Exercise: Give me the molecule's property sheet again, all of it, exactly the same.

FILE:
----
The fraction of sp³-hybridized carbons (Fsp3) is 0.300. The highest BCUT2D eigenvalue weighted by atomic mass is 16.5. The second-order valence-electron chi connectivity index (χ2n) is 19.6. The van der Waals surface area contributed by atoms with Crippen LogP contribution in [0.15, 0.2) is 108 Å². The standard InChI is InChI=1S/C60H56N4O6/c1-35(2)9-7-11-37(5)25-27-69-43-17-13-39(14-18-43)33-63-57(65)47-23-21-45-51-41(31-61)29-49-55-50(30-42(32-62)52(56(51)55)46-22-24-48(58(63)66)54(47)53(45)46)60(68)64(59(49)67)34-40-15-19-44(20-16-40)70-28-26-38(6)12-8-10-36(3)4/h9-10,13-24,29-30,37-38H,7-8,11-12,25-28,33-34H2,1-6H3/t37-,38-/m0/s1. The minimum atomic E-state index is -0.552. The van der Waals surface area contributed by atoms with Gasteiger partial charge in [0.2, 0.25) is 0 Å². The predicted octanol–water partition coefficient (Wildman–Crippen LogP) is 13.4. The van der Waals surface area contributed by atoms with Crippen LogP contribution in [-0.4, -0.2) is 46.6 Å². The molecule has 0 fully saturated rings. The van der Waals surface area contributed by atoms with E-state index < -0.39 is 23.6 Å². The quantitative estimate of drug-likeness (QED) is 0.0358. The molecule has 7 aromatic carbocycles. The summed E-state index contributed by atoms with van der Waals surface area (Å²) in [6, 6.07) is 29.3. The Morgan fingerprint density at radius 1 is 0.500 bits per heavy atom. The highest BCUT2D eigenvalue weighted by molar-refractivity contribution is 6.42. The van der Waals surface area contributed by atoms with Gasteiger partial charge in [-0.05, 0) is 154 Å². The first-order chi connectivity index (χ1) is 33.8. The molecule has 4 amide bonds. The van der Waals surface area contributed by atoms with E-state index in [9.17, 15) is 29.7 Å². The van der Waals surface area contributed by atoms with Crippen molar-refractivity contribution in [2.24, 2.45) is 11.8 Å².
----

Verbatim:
The fraction of sp³-hybridized carbons (Fsp3) is 0.300. The highest BCUT2D eigenvalue weighted by atomic mass is 16.5. The second-order valence-electron chi connectivity index (χ2n) is 19.6. The van der Waals surface area contributed by atoms with Crippen LogP contribution in [0.15, 0.2) is 108 Å². The standard InChI is InChI=1S/C60H56N4O6/c1-35(2)9-7-11-37(5)25-27-69-43-17-13-39(14-18-43)33-63-57(65)47-23-21-45-51-41(31-61)29-49-55-50(30-42(32-62)52(56(51)55)46-22-24-48(58(63)66)54(47)53(45)46)60(68)64(59(49)67)34-40-15-19-44(20-16-40)70-28-26-38(6)12-8-10-36(3)4/h9-10,13-24,29-30,37-38H,7-8,11-12,25-28,33-34H2,1-6H3/t37-,38-/m0/s1. The minimum atomic E-state index is -0.552. The van der Waals surface area contributed by atoms with Gasteiger partial charge in [0.2, 0.25) is 0 Å². The predicted octanol–water partition coefficient (Wildman–Crippen LogP) is 13.4. The van der Waals surface area contributed by atoms with Crippen LogP contribution in [-0.4, -0.2) is 46.6 Å². The molecule has 0 fully saturated rings. The van der Waals surface area contributed by atoms with E-state index < -0.39 is 23.6 Å². The quantitative estimate of drug-likeness (QED) is 0.0358. The molecule has 7 aromatic carbocycles. The summed E-state index contributed by atoms with van der Waals surface area (Å²) in [6, 6.07) is 29.3. The Morgan fingerprint density at radius 1 is 0.500 bits per heavy atom. The highest BCUT2D eigenvalue weighted by molar-refractivity contribution is 6.42. The van der Waals surface area contributed by atoms with Gasteiger partial charge in [-0.05, 0) is 154 Å². The first-order chi connectivity index (χ1) is 33.8. The molecule has 4 amide bonds. The van der Waals surface area contributed by atoms with E-state index in [9.17, 15) is 29.7 Å². The van der Waals surface area contributed by atoms with Crippen molar-refractivity contribution in [2.24, 2.45) is 11.8 Å².